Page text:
Is towing with a hybrid, plug-in or electric car possible?
Given the sheer grunt an electric motor provides from the moment you step on the throttle, you'd expect the towing capacity of a hybrid or electric vehicle to be rather impressive. However, using an EV or hybrid car to tow is no different from any other vehicle. It all depends on their design - some will naturally be hardier than others. Battery electric vehicles (BEV) have the capacity to be impressive workers, though they may not be seen as the best towing vehicles overall. In this discussion, we'll break down what the differences are, and tips for correct towing with an EV, hybrid, or plug-in car.
It may seem strange given the torque-rich nature of electric vehicles (EVs), but it's not just a case of fitting a hitch and towing a trailer. Most EVs wouldn't legally be allowed to tow a caravan in the USA. There are three reasons why most EVs don't come with a tow rating in the US.
The motor that drives the wheels in an electric tow vehicle may be small and weigh next to nothing, but the batteries add significant weight. We can compare an electric crossover/SUV with a traditional gas-engined model to understand the weight difference. The perfect comparison comes from Mercedes-Benz. Its EQC EV weighs 5,500 pounds, of which the battery is around 1,500 lbs. It uses the same platform as the GLC, which comes as standard with a turbocharged four-pot engine, weighing a total of under 4,000 lbs. We can even take it a step further and look at the plug-in hybrid (PHEV) version of the GLC. Even its small battery pack adds 675 lbs to the overall weight.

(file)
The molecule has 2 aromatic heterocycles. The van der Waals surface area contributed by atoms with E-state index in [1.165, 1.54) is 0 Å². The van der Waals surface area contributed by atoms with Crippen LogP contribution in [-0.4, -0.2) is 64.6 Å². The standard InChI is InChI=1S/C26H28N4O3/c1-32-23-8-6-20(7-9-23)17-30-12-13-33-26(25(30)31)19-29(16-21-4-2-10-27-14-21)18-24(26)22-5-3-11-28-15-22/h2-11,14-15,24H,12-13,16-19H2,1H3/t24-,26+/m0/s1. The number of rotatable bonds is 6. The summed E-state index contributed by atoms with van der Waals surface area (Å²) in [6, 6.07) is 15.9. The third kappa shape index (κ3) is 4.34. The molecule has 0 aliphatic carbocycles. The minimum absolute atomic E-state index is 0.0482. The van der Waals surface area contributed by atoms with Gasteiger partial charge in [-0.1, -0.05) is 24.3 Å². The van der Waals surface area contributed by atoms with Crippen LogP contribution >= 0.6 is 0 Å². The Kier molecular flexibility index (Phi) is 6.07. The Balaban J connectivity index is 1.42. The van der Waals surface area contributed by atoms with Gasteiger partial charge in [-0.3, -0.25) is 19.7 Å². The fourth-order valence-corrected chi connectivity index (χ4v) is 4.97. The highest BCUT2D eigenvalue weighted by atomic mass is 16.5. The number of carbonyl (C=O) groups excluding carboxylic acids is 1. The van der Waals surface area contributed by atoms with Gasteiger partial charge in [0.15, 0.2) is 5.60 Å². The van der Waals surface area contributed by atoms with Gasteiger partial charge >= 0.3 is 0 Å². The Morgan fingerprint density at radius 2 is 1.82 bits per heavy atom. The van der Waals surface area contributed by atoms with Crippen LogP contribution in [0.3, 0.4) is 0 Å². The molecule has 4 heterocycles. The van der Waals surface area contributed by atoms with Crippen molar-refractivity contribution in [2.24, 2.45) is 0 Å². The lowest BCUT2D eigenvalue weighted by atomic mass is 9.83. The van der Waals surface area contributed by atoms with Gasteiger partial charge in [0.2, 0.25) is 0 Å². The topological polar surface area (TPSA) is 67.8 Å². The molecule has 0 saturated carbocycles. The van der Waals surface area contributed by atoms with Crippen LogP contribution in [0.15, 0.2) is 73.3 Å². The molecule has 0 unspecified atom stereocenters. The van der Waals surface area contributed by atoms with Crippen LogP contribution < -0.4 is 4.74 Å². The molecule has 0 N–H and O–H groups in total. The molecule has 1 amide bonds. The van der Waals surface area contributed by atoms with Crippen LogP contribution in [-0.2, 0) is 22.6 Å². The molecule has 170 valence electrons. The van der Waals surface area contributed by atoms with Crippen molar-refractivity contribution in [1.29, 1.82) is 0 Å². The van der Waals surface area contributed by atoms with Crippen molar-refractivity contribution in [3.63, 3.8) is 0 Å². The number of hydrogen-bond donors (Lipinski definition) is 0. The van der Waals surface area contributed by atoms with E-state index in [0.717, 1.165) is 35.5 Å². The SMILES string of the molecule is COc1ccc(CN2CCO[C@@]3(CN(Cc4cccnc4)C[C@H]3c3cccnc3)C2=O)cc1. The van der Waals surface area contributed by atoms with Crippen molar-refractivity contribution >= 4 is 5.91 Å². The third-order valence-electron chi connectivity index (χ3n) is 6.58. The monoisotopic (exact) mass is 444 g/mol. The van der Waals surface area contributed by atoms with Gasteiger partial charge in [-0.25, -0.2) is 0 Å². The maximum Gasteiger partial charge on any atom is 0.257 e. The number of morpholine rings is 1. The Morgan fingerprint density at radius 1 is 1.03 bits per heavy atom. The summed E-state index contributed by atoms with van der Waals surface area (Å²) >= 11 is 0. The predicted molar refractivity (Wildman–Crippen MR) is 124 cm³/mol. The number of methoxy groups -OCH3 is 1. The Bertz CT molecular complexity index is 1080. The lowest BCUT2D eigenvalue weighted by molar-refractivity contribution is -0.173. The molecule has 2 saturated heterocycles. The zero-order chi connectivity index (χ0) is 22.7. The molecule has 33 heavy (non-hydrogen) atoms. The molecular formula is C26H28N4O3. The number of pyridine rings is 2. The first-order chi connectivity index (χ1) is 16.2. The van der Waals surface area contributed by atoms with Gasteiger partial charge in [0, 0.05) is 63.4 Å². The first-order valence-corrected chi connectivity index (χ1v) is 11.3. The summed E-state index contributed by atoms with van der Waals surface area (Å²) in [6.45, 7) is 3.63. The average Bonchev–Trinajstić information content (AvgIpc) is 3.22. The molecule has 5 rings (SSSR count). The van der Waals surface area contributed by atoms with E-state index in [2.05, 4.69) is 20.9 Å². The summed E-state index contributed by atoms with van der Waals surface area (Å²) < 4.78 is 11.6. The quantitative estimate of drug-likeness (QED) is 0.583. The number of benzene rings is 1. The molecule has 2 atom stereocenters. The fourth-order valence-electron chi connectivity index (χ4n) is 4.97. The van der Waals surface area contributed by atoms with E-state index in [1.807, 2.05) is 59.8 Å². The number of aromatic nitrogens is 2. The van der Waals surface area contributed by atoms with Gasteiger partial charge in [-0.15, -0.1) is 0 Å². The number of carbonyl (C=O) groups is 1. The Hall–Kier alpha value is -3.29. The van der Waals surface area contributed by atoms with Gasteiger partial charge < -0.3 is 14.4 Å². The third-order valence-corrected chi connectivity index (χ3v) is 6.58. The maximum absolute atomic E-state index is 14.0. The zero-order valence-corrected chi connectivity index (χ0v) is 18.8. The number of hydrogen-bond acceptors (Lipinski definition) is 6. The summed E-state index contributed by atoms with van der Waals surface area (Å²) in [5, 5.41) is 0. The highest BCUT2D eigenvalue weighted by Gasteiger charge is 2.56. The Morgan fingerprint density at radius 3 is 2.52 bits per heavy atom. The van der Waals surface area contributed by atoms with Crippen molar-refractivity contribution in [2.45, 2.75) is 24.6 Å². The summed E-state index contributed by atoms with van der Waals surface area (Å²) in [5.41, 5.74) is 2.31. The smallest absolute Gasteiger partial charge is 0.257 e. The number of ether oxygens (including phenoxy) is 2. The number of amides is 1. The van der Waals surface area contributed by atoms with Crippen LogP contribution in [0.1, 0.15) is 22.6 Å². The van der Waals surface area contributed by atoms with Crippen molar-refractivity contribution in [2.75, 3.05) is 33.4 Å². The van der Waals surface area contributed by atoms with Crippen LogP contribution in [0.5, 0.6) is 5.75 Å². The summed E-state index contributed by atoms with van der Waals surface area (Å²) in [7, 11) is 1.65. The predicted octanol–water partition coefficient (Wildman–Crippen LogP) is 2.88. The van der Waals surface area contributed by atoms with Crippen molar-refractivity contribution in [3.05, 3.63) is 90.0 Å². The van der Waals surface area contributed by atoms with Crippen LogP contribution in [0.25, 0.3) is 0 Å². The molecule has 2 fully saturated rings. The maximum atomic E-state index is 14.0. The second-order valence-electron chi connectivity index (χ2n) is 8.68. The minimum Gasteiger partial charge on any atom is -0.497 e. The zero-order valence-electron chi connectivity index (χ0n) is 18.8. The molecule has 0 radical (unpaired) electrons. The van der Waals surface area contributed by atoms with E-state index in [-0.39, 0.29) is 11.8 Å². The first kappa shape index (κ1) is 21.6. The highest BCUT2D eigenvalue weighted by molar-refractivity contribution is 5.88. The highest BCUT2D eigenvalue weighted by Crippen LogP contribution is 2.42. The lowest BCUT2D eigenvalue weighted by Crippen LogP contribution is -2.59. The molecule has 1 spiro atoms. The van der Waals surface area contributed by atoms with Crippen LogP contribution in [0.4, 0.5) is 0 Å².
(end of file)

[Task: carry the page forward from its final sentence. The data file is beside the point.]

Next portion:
Usually, you subtract a vehicle's curb weight (weight of the car without passengers or cargo) from the gross weight, which is the maximum amount it's legally allowed to carry or tow. The latter figure exists to ensure that a vehicle can still operate without being a hazard. In addition to weight, you need to consider the effect on the electric powertrain. Regenerative braking is pretty much standard in EVs, converting braking power back into electricity to charge the battery. The braking power needed to bring a 5,500-pound car with 4,500 lbs worth of trailer to a complete stop is enormous and may overpower the system. EV manufacturers get around this problem by including a towing mode, which disengages the regenerative braking system. This removes the problem but creates another: with regenerative braking out of the mix, your total range is significantly reduced.
This brings us nicely to the final reason why towing with electric vehicles isn't great - EVs were never designed with towing in mind. The designers instead focused on things like keeping the aerodynamic drag as low as possible. A trailer completely messes with the aerodynamics, further negatively impacting on range.
A plug-in hybrid powertrain is the standard these days, and because it still uses an internal combustion engine (ICE) instead of a floor full of batteries, most of the problems mentioned above have been sorted. Manufacturers are starting to supply ratings for towing with hybrid vehicles, and in most cases, these figures are the same as the standard ICE car.